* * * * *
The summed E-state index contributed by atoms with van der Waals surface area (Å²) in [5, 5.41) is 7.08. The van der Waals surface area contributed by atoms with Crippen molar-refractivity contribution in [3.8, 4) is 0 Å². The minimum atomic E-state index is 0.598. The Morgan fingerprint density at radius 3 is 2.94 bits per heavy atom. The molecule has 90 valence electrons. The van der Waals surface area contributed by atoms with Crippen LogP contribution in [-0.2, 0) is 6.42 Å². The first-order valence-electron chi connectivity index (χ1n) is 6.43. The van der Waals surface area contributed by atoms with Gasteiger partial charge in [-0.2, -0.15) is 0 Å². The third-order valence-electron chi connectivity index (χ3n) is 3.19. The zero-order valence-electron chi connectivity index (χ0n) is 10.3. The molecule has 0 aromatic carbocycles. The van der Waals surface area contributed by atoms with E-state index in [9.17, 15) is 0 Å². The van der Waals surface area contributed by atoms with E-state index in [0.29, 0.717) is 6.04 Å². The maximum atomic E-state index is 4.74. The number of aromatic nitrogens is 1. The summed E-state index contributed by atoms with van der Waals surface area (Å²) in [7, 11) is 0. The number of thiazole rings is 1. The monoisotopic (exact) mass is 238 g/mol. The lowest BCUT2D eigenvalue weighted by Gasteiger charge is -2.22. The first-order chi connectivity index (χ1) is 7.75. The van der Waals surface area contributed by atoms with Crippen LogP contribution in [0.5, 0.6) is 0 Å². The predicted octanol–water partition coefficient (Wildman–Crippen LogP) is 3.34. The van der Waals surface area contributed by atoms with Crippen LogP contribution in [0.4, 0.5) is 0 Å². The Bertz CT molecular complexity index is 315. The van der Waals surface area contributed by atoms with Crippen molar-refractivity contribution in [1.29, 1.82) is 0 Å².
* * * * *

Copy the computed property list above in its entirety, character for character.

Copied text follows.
The summed E-state index contributed by atoms with van der Waals surface area (Å²) in [5, 5.41) is 7.08. The van der Waals surface area contributed by atoms with Crippen molar-refractivity contribution in [3.8, 4) is 0 Å². The minimum atomic E-state index is 0.598. The Morgan fingerprint density at radius 3 is 2.94 bits per heavy atom. The molecule has 90 valence electrons. The van der Waals surface area contributed by atoms with Crippen LogP contribution in [-0.2, 0) is 6.42 Å². The first-order valence-electron chi connectivity index (χ1n) is 6.43. The van der Waals surface area contributed by atoms with Gasteiger partial charge in [-0.2, -0.15) is 0 Å². The third-order valence-electron chi connectivity index (χ3n) is 3.19. The zero-order valence-electron chi connectivity index (χ0n) is 10.3. The molecule has 0 aromatic carbocycles. The van der Waals surface area contributed by atoms with E-state index in [9.17, 15) is 0 Å². The van der Waals surface area contributed by atoms with E-state index in [0.29, 0.717) is 6.04 Å². The maximum atomic E-state index is 4.74. The number of aromatic nitrogens is 1. The summed E-state index contributed by atoms with van der Waals surface area (Å²) in [7, 11) is 0. The number of thiazole rings is 1. The monoisotopic (exact) mass is 238 g/mol. The lowest BCUT2D eigenvalue weighted by Gasteiger charge is -2.22. The first-order chi connectivity index (χ1) is 7.75. The van der Waals surface area contributed by atoms with Crippen LogP contribution in [0.5, 0.6) is 0 Å². The predicted octanol–water partition coefficient (Wildman–Crippen LogP) is 3.34. The van der Waals surface area contributed by atoms with Crippen LogP contribution in [0.4, 0.5) is 0 Å². The Bertz CT molecular complexity index is 315. The van der Waals surface area contributed by atoms with Crippen molar-refractivity contribution in [1.29, 1.82) is 0 Å².